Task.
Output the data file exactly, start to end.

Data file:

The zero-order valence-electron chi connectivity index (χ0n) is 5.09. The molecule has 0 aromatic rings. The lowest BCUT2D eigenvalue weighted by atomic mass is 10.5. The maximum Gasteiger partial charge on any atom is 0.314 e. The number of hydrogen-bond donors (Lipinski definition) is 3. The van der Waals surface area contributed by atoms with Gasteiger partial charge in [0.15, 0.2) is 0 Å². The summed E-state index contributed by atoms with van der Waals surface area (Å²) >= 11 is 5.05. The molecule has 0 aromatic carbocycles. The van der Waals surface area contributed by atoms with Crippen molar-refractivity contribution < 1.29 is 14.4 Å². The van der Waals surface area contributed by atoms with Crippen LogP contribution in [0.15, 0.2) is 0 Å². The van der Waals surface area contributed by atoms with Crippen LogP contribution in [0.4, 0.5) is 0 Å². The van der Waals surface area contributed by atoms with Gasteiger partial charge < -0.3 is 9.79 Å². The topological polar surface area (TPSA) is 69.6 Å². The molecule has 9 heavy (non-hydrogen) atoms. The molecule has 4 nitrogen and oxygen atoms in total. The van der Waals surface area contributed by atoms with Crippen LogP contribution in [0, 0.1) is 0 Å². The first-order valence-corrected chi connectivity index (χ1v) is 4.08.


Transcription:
The zero-order valence-electron chi connectivity index (χ0n) is 5.09. The molecule has 0 aromatic rings. The lowest BCUT2D eigenvalue weighted by atomic mass is 10.5. The maximum Gasteiger partial charge on any atom is 0.314 e. The number of hydrogen-bond donors (Lipinski definition) is 3. The van der Waals surface area contributed by atoms with Gasteiger partial charge in [0.15, 0.2) is 0 Å². The summed E-state index contributed by atoms with van der Waals surface area (Å²) >= 11 is 5.05. The molecule has 0 aromatic carbocycles. The van der Waals surface area contributed by atoms with Crippen molar-refractivity contribution < 1.29 is 14.4 Å². The van der Waals surface area contributed by atoms with Crippen LogP contribution in [0.15, 0.2) is 0 Å². The van der Waals surface area contributed by atoms with Crippen LogP contribution in [0.4, 0.5) is 0 Å². The van der Waals surface area contributed by atoms with Gasteiger partial charge < -0.3 is 9.79 Å². The topological polar surface area (TPSA) is 69.6 Å². The molecule has 9 heavy (non-hydrogen) atoms. The molecule has 4 nitrogen and oxygen atoms in total. The van der Waals surface area contributed by atoms with Crippen LogP contribution in [0, 0.1) is 0 Å². The first-order valence-corrected chi connectivity index (χ1v) is 4.08.